Even the video (in which a man turns into a wolf and rips the band and assorted revellers to fucking shreds with balletic aplomb) lets us know that this is not a light-hearted (of glass) affair. The drama has to come from the frisson of direct wordage in a style normally associated with the human act of frivolous dance. But then again, don’t all the best disco songs deal with considerably darker issues than the music suggests? With Heads Will Roll, Yeah Yeah Yeahs show us their updated version of that maxim and produce one of their most entrancing and consummate singles to date.
BOOM, it’s out and you know it. This was snaffled from Artrocker magazine (IT TAKES UP A WHOLE PAGE, LAD!)
Anti-Pop Consortium – Apparently (Big Dada)
This free download from Anti-Pop Consortium’s forthcoming album (PM has a copy, watermarked and personalised…) assembles their tenets perfectly. Apparently is wormy and by no means immediate, even though it’s got a monstrous hook. Only brains as warped as those in APC could make such a feature of their relaxed intelligence, and they collectively trip over themselves in their rush to recline, all in an agreeably brief timescale of two and a half minutes.
That they’ve elected not to polarise their famed clinical deliveries with emotive subject matters makes the whole song deliciously ‘other’. The undulating free-forms of lyrics preoccupied with Blackberries and HD are simultaneously machined and enveloping, a quiet and malevolent mix that provides tremendous accentuation to the Kraftwerk-esque robotics of the hook… all you need to do is repeat “APPARENTLY” like one of Johnny 5’s compadres from Short Circuit and you’ve got it down. The album, Fluorescent Black, looks to be totally ingenious.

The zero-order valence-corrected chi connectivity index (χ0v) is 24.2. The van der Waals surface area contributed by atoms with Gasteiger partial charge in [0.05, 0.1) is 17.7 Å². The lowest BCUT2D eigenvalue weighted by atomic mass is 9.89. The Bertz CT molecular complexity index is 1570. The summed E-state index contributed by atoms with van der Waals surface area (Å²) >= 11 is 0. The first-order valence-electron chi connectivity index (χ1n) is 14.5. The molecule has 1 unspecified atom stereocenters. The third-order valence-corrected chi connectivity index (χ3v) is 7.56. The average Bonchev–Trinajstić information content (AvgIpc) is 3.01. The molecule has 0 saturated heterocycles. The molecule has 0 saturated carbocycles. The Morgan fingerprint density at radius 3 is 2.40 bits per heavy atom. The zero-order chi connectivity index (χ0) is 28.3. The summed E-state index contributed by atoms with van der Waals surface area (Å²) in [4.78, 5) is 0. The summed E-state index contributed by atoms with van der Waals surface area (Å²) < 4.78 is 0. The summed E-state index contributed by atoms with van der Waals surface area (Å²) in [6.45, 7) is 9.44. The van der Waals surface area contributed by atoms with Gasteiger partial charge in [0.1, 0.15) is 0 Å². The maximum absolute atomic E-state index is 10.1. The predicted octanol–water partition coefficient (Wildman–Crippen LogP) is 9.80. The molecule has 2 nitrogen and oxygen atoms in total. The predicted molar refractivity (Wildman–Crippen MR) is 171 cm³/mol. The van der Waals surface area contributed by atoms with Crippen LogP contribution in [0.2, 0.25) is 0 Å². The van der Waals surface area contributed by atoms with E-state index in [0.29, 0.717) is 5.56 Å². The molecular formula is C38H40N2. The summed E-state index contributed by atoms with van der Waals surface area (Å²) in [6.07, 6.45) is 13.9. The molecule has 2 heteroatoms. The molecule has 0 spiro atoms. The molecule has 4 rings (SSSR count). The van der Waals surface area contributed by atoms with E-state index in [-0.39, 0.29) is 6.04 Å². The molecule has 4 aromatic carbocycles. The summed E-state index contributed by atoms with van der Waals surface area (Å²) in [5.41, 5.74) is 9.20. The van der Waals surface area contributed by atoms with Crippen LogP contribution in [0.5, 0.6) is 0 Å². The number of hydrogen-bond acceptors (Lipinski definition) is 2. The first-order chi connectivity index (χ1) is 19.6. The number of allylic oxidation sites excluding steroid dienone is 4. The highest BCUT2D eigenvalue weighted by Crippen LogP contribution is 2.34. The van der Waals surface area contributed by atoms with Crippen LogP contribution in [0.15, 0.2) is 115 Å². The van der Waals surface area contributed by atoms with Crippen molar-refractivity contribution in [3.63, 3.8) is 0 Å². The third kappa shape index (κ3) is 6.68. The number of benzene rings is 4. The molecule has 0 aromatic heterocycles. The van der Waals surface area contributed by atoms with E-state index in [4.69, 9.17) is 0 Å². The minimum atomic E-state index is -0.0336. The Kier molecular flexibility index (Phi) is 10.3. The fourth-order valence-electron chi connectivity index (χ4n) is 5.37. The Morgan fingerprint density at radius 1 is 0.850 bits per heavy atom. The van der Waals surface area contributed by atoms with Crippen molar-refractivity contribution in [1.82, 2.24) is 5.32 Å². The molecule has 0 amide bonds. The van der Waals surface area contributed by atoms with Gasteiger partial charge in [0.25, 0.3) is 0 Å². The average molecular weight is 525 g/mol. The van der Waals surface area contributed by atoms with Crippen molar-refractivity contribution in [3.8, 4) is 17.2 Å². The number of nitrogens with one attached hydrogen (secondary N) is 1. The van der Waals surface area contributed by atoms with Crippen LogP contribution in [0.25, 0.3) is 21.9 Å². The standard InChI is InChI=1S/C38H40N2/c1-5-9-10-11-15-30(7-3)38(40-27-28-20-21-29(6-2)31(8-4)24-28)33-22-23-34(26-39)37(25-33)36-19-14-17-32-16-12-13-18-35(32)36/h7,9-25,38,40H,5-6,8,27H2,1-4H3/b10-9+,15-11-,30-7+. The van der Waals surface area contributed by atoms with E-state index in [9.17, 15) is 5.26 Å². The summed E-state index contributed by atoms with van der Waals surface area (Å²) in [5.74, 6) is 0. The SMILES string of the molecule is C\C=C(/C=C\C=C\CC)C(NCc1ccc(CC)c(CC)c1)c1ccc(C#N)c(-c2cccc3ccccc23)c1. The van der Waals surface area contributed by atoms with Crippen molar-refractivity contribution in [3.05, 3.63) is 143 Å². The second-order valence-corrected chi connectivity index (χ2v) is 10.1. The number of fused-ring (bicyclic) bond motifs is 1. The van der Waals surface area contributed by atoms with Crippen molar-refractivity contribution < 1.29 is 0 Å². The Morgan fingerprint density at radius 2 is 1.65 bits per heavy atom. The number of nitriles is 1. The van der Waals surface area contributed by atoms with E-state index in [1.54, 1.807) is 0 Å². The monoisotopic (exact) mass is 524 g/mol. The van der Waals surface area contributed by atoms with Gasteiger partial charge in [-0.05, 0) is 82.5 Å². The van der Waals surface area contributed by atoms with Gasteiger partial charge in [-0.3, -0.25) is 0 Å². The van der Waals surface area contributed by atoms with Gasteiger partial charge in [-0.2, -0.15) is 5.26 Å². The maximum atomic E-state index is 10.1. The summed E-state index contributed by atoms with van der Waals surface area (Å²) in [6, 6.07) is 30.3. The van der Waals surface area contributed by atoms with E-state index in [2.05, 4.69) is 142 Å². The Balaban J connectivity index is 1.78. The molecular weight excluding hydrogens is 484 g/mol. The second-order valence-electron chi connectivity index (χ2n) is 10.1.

This is, according to the press release, going to be TOTES FREE for download from Amazon and the Ninja Tune site. I’ve just looked on Amazon, and yep. BANG.
Pop Levi – Police $ign (Counter)
Oh, I get it, dollar signs look like an ‘S’. Right. Childish by name, one supposes, childish by nature. Indeed, Pop Levi’s Police $ign begins with some rhythmic spitting and soon cavorts into primary-aged dullard rock histrionics. The monster that is the elusive riff, as a concept, can be seen in embryonic form here. It is slightly too simplistic, but still pleasingly vigorous. Think about The Hives. (Now stop thinking about The Hives. That’s no fun). Luckily for Pop Levi (formerly Ladytron’s bassist, oh well…), he has elected to include the odd lyrical drop of hilarity-phlegm – “it was happenstance, got me caught without my pants…” Apart from that, it’s over in a flash and doesn’t mean anything.
The flip, Terrifying, is not as good. Another riff, but slower, and with a neat mix of the major and minor thirds, but that’s about it.
Police $S$$SSS$ign is available on Counter Records from June 1st. Go here.